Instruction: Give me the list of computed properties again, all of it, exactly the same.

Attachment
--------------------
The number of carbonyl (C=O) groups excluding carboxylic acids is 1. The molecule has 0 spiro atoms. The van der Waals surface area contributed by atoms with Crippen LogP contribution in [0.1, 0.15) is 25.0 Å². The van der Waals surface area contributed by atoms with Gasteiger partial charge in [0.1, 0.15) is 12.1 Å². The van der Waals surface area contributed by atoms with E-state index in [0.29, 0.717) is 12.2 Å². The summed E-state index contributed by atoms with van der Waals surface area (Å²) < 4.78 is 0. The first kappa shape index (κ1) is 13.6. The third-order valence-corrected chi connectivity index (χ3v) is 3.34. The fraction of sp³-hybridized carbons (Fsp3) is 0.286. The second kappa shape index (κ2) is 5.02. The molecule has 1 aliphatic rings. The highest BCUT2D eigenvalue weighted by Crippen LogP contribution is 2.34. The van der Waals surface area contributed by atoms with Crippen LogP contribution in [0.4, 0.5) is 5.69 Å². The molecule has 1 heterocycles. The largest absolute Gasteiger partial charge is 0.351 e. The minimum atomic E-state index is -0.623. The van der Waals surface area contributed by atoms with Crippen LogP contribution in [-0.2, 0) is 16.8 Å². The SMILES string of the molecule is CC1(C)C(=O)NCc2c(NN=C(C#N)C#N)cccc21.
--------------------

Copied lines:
The number of carbonyl (C=O) groups excluding carboxylic acids is 1. The molecule has 0 spiro atoms. The van der Waals surface area contributed by atoms with Crippen LogP contribution in [0.1, 0.15) is 25.0 Å². The van der Waals surface area contributed by atoms with Gasteiger partial charge in [0.1, 0.15) is 12.1 Å². The van der Waals surface area contributed by atoms with E-state index in [0.29, 0.717) is 12.2 Å². The summed E-state index contributed by atoms with van der Waals surface area (Å²) < 4.78 is 0. The first kappa shape index (κ1) is 13.6. The third-order valence-corrected chi connectivity index (χ3v) is 3.34. The fraction of sp³-hybridized carbons (Fsp3) is 0.286. The second kappa shape index (κ2) is 5.02. The molecule has 1 aliphatic rings. The highest BCUT2D eigenvalue weighted by Crippen LogP contribution is 2.34. The van der Waals surface area contributed by atoms with Crippen LogP contribution in [0.4, 0.5) is 5.69 Å². The molecule has 1 heterocycles. The largest absolute Gasteiger partial charge is 0.351 e. The minimum atomic E-state index is -0.623. The van der Waals surface area contributed by atoms with Crippen LogP contribution in [-0.2, 0) is 16.8 Å². The SMILES string of the molecule is CC1(C)C(=O)NCc2c(NN=C(C#N)C#N)cccc21.